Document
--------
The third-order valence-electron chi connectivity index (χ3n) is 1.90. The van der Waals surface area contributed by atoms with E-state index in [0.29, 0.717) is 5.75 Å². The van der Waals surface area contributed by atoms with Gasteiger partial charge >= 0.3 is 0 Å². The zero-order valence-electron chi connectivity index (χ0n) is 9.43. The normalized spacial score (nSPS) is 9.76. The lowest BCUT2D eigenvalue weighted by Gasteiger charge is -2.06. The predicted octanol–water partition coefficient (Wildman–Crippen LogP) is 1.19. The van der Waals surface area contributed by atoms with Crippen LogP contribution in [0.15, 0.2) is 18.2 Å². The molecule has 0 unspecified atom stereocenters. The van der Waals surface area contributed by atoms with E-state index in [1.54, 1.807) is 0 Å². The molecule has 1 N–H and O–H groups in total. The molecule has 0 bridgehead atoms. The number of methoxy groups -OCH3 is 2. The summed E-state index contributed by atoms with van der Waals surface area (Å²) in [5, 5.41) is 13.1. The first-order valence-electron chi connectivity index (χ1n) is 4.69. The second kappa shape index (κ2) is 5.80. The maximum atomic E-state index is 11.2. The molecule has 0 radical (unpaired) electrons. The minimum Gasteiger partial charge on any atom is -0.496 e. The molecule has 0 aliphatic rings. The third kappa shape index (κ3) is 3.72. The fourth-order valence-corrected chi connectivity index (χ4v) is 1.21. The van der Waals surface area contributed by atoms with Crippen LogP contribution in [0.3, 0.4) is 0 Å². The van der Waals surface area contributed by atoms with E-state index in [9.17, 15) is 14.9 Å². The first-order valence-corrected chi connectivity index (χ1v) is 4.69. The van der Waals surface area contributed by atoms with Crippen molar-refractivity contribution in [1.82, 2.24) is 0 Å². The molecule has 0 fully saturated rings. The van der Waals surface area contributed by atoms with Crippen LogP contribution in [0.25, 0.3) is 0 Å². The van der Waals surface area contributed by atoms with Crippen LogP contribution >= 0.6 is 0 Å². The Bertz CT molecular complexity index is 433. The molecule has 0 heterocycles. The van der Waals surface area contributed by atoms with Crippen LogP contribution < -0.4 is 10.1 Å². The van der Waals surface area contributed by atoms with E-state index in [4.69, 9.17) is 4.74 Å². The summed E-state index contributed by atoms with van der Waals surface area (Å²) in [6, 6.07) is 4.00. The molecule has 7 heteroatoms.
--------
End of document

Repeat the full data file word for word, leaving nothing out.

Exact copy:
The third-order valence-electron chi connectivity index (χ3n) is 1.90. The van der Waals surface area contributed by atoms with E-state index in [0.29, 0.717) is 5.75 Å². The van der Waals surface area contributed by atoms with Gasteiger partial charge >= 0.3 is 0 Å². The zero-order valence-electron chi connectivity index (χ0n) is 9.43. The normalized spacial score (nSPS) is 9.76. The lowest BCUT2D eigenvalue weighted by Gasteiger charge is -2.06. The predicted octanol–water partition coefficient (Wildman–Crippen LogP) is 1.19. The van der Waals surface area contributed by atoms with Crippen LogP contribution in [0.15, 0.2) is 18.2 Å². The molecule has 0 unspecified atom stereocenters. The van der Waals surface area contributed by atoms with E-state index in [1.54, 1.807) is 0 Å². The molecule has 1 N–H and O–H groups in total. The molecule has 0 bridgehead atoms. The number of methoxy groups -OCH3 is 2. The summed E-state index contributed by atoms with van der Waals surface area (Å²) in [5, 5.41) is 13.1. The first-order valence-electron chi connectivity index (χ1n) is 4.69. The second kappa shape index (κ2) is 5.80. The maximum atomic E-state index is 11.2. The molecule has 0 radical (unpaired) electrons. The minimum Gasteiger partial charge on any atom is -0.496 e. The molecule has 0 aliphatic rings. The third kappa shape index (κ3) is 3.72. The fourth-order valence-corrected chi connectivity index (χ4v) is 1.21. The van der Waals surface area contributed by atoms with Crippen LogP contribution in [0.3, 0.4) is 0 Å². The van der Waals surface area contributed by atoms with E-state index in [9.17, 15) is 14.9 Å². The first-order valence-corrected chi connectivity index (χ1v) is 4.69. The van der Waals surface area contributed by atoms with Crippen molar-refractivity contribution in [1.82, 2.24) is 0 Å². The molecule has 0 fully saturated rings. The van der Waals surface area contributed by atoms with Crippen LogP contribution in [0.25, 0.3) is 0 Å². The van der Waals surface area contributed by atoms with Crippen LogP contribution >= 0.6 is 0 Å². The Bertz CT molecular complexity index is 433. The molecule has 0 heterocycles. The van der Waals surface area contributed by atoms with Crippen LogP contribution < -0.4 is 10.1 Å². The van der Waals surface area contributed by atoms with E-state index in [4.69, 9.17) is 4.74 Å². The summed E-state index contributed by atoms with van der Waals surface area (Å²) in [6, 6.07) is 4.00. The molecule has 7 heteroatoms.